Owning a plant commonly known as Snowflake is a close as we get to the real deal here in Queensland, although, extreme weather conditions can herald actual snowfall in the Southern Downs (or Granite Belt) region.
Where we live on the Sunshine Coast though barely gets cold enough for the occasional frost, but that’s ok when you get to grow your own snowflakes.
Also know as little Christmas flower, white Christmas bush, white lace euphorbia, snow bush, and snows of Kilimanjaro, Euphorbia leucocephala is a relatively low maintenance shrub that puts on an amazing display during autumn and winter.
With winter officially commencing in just over two weeks, I’m excited about this plant and its coming period of extravagance.
This is what it looked like just six days ago.
Those same leaves are now dying and the white bracts beginning to take over.
And yet, from the other side, I’d say they are not far from being in full bloom.
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Snowflake belongs to the same genus as Poinsettia (Euphorbia pulcherrima) and both plants are similar in many ways. Primarily, they have small, insignificant ‘true flowers’, but it’s the coloured bracts surrounding those flowers that make these plants so eye-catching, showy, and spectacular when the weather begins to cool.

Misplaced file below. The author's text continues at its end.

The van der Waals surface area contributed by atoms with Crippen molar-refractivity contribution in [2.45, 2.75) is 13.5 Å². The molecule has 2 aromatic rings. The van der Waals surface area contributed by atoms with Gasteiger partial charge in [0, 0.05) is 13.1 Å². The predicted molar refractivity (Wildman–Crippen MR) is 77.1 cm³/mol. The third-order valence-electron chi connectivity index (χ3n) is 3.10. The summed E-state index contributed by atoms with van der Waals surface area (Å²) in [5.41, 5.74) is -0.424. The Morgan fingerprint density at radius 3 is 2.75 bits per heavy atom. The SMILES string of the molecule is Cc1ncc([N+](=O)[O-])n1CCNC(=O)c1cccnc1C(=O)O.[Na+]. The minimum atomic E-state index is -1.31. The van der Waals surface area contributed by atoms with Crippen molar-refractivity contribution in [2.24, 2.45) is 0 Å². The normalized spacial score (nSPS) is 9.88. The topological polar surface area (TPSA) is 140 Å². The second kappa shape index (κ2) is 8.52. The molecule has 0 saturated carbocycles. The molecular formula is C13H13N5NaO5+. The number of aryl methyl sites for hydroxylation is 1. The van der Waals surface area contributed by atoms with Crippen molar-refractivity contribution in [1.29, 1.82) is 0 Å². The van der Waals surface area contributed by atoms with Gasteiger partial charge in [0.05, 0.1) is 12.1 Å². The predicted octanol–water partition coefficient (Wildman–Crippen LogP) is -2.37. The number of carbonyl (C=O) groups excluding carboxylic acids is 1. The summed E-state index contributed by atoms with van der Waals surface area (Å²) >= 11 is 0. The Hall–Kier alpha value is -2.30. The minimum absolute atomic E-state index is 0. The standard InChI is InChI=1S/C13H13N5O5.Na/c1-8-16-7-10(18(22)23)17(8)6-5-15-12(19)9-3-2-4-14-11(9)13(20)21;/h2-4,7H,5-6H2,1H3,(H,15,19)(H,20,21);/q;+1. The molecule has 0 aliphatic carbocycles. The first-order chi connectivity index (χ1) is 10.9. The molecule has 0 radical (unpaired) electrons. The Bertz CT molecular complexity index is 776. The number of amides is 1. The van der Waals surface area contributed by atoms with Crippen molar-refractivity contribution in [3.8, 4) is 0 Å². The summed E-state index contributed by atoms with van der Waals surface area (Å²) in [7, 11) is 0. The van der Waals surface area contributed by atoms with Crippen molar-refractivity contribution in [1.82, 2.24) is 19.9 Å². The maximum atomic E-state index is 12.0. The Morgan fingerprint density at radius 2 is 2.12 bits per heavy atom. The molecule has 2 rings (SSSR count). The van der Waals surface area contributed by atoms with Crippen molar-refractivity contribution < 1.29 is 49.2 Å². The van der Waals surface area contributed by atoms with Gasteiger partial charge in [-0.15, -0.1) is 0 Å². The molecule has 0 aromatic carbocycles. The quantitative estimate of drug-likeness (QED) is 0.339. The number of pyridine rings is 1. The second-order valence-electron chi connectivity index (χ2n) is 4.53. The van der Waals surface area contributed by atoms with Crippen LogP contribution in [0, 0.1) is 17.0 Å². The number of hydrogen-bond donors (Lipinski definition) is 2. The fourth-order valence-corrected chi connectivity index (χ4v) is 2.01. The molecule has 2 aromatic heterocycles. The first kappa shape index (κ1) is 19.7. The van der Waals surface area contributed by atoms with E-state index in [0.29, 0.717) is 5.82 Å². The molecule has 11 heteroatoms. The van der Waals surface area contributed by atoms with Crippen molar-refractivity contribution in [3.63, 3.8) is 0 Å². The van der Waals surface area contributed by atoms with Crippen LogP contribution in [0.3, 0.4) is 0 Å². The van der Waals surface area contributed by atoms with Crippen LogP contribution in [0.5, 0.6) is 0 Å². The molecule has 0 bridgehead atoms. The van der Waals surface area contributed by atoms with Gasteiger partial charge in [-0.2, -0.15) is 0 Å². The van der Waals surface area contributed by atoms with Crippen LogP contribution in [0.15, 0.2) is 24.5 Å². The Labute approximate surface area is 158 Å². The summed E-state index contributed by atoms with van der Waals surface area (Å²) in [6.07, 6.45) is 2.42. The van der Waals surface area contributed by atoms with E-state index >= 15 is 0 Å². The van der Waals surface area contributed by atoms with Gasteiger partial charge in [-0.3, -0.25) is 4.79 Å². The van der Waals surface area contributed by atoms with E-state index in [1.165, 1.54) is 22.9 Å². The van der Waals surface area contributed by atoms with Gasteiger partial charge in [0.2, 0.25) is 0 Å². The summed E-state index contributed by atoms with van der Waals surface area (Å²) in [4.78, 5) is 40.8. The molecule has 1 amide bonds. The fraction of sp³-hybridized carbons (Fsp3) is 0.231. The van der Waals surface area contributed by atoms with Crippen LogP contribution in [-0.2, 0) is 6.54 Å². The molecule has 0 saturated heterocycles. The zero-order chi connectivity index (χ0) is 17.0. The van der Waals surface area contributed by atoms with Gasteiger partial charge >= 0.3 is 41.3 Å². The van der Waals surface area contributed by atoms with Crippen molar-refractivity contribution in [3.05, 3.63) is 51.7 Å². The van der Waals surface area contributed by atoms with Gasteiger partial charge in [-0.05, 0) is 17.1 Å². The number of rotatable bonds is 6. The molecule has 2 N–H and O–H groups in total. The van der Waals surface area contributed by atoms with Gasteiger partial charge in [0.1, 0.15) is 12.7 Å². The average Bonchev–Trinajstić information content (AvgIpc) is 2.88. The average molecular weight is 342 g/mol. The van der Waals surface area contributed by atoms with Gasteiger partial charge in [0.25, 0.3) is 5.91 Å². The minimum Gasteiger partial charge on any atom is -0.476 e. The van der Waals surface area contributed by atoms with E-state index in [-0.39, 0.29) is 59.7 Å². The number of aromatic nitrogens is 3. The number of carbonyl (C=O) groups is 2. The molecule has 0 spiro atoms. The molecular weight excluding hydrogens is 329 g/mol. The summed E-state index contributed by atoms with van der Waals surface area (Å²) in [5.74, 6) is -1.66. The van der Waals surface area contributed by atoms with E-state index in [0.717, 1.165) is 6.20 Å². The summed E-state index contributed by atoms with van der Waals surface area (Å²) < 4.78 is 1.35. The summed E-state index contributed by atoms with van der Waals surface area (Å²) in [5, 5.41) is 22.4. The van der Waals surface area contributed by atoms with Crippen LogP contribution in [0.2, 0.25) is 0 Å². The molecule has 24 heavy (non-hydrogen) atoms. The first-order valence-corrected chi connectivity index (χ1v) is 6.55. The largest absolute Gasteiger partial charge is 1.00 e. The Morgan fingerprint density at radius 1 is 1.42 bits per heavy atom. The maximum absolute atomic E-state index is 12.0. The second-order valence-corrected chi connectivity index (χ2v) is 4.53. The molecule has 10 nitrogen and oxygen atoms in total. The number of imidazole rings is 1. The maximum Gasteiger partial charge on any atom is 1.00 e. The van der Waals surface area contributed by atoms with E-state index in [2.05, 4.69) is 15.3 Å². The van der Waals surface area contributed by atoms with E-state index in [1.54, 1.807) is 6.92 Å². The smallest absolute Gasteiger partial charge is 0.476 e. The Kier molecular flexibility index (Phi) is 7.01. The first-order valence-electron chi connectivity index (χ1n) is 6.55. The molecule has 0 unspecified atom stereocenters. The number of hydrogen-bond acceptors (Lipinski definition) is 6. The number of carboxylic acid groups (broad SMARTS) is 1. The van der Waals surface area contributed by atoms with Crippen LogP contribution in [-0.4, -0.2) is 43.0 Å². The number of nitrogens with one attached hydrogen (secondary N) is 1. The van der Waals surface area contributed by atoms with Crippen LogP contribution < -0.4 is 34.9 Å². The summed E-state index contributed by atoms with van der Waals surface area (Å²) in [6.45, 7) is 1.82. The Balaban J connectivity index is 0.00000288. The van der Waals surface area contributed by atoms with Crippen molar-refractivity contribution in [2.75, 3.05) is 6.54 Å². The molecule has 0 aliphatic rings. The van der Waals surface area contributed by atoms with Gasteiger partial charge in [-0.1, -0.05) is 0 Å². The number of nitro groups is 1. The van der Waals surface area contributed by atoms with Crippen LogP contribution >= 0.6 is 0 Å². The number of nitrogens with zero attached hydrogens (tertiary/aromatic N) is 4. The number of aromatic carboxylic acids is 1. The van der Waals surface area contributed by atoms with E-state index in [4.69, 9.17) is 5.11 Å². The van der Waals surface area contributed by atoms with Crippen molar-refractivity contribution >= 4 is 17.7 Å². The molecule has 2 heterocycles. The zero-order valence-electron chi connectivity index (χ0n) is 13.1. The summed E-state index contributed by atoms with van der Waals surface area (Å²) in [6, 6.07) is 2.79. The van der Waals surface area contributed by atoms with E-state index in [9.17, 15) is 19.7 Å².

I think I have a thing for these types of euphorbias because I have four different varieties of Poinsettia.
I also have a yellow variety that’s proving difficult to photograph because of where it is in the garden.
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So together with my Snowflake, I have five varieties. But wait . . . there’s more!
I also have a variety called Diamond Frost (Euphorbia hypericifolia) which is sometimes known as Baby’s Breath Euphorbia.
I feel as though this Diamond Frost variety is constantly flowering, and must say it has proven very easy to propagate. I have it in a hanging basket and every time I give it a prune I pop the cuttings into a pot and (usually) forget I’ve done so until I start seeing little white flowers sprinkled amongst my other plants.
For now, it’s the Snowflake that’s about to take centre stage.
And I won’t even need to remind myself to share some photos when it reaches full bloom.